William Francis Ainsworth

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William Francis Ainsworth (1807–1896) was an English surgeon, traveller, geographer and geologist, known also as a writer and editor.

Life[edit]

Ainsworth was born on 9 November 1807 at Exeter, the son of John Ainsworth of Rostherne in Cheshire, captain in the 15th and 128th regiments. The novelist William Harrison Ainsworth was his cousin; at his cousin's request he adopted the additional Christian name Francis, to avoid confusion.

In 1827 he became a licentiate of the Royal College of Surgeons of Edinburgh, where he filled the office of president in the Royal Physical and the Plinian societies. He then went to London and Paris, where he became an intern at the École nationale supérieure des mines. While in France he also gained practical experience of geology in the Auvergne and Pyrenees. After studying at Brussels he returned to Scotland in 1829 and founded, in 1830, the Edinburgh Journal of Natural and Geographical Science, which was discontinued in the following year.

In 1831 there was an outbreak of cholera at Sunderland; Ainsworth went there to study it, and published his experiences in Observations on the Pestilential Cholera, London, 1832. This book led to his appointment as surgeon to the cholera hospital of St. George's, Hanover Square. On another outbreak, in Ireland he acted successively as surgeon of the hospitals at Westport, Ballinrobe, Claremorris, and Newport.

In 1836 Ainsworth, after studying under Sir Edward Sabine, was appointed surgeon and geologist to the expedition to the River Euphrates under Francis Rawdon Chesney. Shortly afterwards he was placed in charge of an expedition to the Christians of Chaldaea, which was sent out by the Royal Geographical Society and the Society for Promoting Christian Knowledge. He went to Mesopotamia, through Asia Minor, the passes of the Taurus Mountains, and northern Syria, reaching Mosul in the spring of 1840. During the summer he explored the Kurdistan mountains and visited Lake Urimiyeh in Persia, returning through Greater Armenia; and reached Constantinople late in 1840. This expedition had financial troubles, and Ainsworth had to find his way home at his own expense.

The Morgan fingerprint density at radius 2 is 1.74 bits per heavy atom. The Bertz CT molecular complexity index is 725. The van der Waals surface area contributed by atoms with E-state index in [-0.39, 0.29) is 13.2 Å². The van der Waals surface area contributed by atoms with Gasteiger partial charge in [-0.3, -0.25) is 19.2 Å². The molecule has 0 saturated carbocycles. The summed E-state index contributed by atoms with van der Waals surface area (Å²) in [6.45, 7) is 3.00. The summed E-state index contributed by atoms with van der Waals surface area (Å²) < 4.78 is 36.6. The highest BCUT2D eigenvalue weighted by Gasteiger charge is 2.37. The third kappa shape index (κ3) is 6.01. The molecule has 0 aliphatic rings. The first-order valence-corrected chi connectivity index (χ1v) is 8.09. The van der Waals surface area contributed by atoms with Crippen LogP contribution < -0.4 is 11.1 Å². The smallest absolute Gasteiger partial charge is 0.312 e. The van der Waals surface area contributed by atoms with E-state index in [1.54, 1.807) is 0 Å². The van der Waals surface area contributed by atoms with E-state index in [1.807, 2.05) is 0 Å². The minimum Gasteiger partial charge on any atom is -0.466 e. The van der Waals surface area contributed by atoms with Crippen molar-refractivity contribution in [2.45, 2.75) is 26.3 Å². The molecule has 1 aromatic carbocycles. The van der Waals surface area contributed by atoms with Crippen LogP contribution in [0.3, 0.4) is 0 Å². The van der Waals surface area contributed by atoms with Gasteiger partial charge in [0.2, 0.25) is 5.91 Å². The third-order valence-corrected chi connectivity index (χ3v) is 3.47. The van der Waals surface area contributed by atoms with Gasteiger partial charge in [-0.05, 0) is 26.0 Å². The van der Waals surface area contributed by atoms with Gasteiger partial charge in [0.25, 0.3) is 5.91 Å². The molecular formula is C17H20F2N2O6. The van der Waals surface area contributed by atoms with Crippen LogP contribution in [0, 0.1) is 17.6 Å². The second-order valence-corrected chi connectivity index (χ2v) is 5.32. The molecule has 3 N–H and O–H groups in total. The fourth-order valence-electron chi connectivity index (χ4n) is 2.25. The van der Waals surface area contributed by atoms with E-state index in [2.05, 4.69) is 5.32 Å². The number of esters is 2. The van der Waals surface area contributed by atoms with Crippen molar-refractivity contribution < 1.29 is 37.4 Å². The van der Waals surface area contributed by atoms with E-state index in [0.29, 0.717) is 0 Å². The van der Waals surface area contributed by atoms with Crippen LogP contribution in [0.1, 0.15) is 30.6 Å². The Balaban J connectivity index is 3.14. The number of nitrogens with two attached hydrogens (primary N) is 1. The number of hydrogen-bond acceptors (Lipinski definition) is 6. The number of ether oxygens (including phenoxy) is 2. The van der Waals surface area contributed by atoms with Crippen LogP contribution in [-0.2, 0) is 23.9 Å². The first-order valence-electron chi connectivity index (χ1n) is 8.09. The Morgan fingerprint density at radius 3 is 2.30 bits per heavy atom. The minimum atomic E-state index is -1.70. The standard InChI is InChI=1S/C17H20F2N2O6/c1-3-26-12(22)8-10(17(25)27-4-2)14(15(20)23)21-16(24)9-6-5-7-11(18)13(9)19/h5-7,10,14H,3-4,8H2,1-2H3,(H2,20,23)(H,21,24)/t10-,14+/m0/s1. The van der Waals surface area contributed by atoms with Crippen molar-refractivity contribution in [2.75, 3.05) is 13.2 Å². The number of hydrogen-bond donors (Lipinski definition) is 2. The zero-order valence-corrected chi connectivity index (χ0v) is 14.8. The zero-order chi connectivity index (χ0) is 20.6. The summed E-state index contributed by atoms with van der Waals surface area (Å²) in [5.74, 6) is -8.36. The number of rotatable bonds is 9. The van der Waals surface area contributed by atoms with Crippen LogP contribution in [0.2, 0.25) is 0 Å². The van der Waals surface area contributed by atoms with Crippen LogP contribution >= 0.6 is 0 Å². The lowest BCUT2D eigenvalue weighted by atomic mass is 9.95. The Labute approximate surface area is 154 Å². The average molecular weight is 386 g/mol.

After his return to England in 1841 Ainsworth settled at Hammersmith, and assisted his cousin, William Harrison Ainsworth, in the conduct of several magazines, including Ainsworth's Magazine, Bentley's Miscellany, and the New Monthly Magazine. In 1871 he succeeded his cousin as editor of the New Monthly, and continued in the post until 1879.

For some years he acted as honorary secretary to the Syro-Egyptian Society, founded in 1844, and he was concerned to promote the Euphrates and Tigris valley route to India, with which Chesney's expedition had been connected. He was one of the founders of the West London Hospital, and its honorary treasurer until his death at 11 Wolverton Gardens, Hammersmith, on 27 November 1896. He was the last survivor of the original fellows of the Royal Geographical Society from its formation in 1830, was elected a Fellow of the Society of Antiquaries on 14 April 1853, and was also a corresponding member of several foreign societies. He married, and left a son and two daughters.

Works[edit]

He recorded incidents of his time in Ireland in Ainsworth's Magazine and the New Monthly Magazine. In 1834 he published An Account of the Caves of Ballybunian in Kerry, Dublin.

On his return from the Euphrates expedition he published his observations under the title of 'Researches in Assyria, Babylonia, and Chaldsea,' London, 1838, with a dedication to Chesney. In 1842 he published an account of the Mesopotamia expedition entitled 'Travels and Researches in Asia Minor, Mesopotamia, Chaldsea, and Armenia,' London, 2 vols. Two years later, in 1844, he produced his major work, the 'Travels in the Track of the Ten Thousand Greeks,' London, a geographical and descriptive account of the expedition of Cyrus the Great and of the retreat of his Greek mercenaries after the death of the Persian prince. In 1854 he furnished a geographical commentary to accompany the translation of Xenophon's Anabasis by John Selby Watson, which was issued in Bohn's Classical Library, and was republished in 1894 as one of Sir John Lubbock's Hundred Books.

Ainsworth was also the author of:

He translated François Auguste Marie Mignet's 'Antonio Perez and Philip II,' London, 1846, and edited William Burckhardt Barker’s ‘Cilicia: its Former History and Present State, with an Account of the Idolatrous Worship Prevailing There Previous to the Introduction of Christianity,’ 1862, and 'Lares and Penates' from the papers of William Burckhardt Barker, London, 1853.

References[edit]

Attribution

 This article incorporates text from a publication now in the public domain"Ainsworth, William Francis". Dictionary of National Biography. London: Smith, Elder & Co. 1885–1900.